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This Thursday, 4:00 pm — Food Justice Panel at Dwight Hall

January 25, 2010

During his cooking demo and Master’s Tea, Bryant Terry talked about the spread of “food deserts” in America, urban areas that are isolated from the grocery stores and farmer’s markets that many of us take for granted, where the primary sources of food are often corner stores or bodegas that don’t sell fresh produce. We’ll continue that discussion this Thursday, January 28, at 4:00 pm in Yale’s Dwight Hall with a panel on food justice. We’ll learn about food access, nutrition, and affordability, as well as efforts to improve food justice in New Haven and New York. Here’s a little more information on our guests, Ian Marvy of Added Value in Brooklyn, Jacquie Berger of Just Food in New York City, and Billy Bromage of Harvest Haven here in New Haven.

A Farm Grows in Brooklyn
Ian Marvy co-founded Added Value, a non-profit organization dedicated to helping disadvantaged Brooklyn youth by providing work opportunities at their 3-acre farm in Red Hook, South Brooklyn. The farm, which grows over 40 different crops, is tended by volunteers from the community, and the farm’s harvest is sold exclusively at the Red Hook Farmer’s Market, opened after the area’s only grocery was suddenly closed. The food desert solution, in this case, is to not only provide fresh produce, but also the means by which to grow it.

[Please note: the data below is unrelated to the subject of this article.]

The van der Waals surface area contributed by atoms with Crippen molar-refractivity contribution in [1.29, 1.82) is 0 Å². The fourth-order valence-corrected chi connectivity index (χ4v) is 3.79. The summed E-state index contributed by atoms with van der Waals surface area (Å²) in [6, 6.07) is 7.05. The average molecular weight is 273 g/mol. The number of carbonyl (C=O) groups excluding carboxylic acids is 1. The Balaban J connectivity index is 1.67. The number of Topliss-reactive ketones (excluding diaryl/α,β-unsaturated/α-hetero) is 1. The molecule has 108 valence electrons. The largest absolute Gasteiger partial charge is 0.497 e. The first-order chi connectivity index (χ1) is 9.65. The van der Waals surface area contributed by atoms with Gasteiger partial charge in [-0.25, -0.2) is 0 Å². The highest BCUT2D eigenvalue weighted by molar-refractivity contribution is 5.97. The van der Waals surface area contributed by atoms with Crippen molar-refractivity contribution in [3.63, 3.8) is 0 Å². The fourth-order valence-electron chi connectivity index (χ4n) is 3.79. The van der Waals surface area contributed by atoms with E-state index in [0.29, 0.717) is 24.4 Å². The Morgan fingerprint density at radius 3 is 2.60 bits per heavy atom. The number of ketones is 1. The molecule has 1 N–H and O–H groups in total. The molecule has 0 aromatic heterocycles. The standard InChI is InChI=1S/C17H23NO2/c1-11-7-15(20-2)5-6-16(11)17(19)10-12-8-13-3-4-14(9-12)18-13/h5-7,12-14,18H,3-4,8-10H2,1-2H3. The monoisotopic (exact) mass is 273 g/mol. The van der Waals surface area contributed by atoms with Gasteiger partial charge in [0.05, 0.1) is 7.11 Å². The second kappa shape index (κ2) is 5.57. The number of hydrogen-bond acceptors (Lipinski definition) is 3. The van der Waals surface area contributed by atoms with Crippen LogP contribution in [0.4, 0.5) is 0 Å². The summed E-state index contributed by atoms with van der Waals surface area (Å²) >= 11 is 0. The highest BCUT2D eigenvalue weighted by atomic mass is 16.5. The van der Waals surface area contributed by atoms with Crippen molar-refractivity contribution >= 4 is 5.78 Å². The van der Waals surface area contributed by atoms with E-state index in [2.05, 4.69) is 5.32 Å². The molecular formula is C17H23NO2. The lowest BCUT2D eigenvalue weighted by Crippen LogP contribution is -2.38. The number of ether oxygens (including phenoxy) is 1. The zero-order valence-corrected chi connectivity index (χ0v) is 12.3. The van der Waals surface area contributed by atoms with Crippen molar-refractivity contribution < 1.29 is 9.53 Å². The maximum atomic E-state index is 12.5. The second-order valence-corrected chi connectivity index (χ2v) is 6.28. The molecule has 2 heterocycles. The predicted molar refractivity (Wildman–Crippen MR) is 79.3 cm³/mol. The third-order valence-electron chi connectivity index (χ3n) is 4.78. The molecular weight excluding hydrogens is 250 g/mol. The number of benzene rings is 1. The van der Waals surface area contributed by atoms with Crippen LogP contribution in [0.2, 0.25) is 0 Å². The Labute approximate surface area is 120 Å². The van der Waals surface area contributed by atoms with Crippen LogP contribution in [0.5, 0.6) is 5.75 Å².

Just(-ice) Food
As Executive Director of Just Food, Jacquie Berger helps improve New York City residents’ access to fresh, locally grown produce in a variety of ways. By managing the nearly 100 different New York-area CSAs (“Community-Supported Agriculture,” programs that connect consumers directly to farmers for a full season’s worth of harvest), Just Food helps bring both nutrition to urban New Yorkers, and a guaranteed income to local farmers. In addition, they support urban farms and community gardens in the city proper, teach cooking classes on how to use fresh produce, are active in the policy decisions being made in New York, and last but not least connect local farmers with a variety of food banks and shelters to make sure that nothing goes to waste. What a list!

New Haven, Fellowship Haven
In addition to his work at New Haven’s Fellowship Place, a treatment shelter for the homeless and mentally ill, Billy Bromage helps provide access to local food through the Harvest Haven program. It’s easy to forget that food deserts can be found in our own backyard here in New Haven.

The panel promises to be fascinating — with a variety of guests, whose work ranges from truly local to statewide, it’ll be so exciting to learn about how we can help improve some of the food access problems so prevalent in our urban areas.

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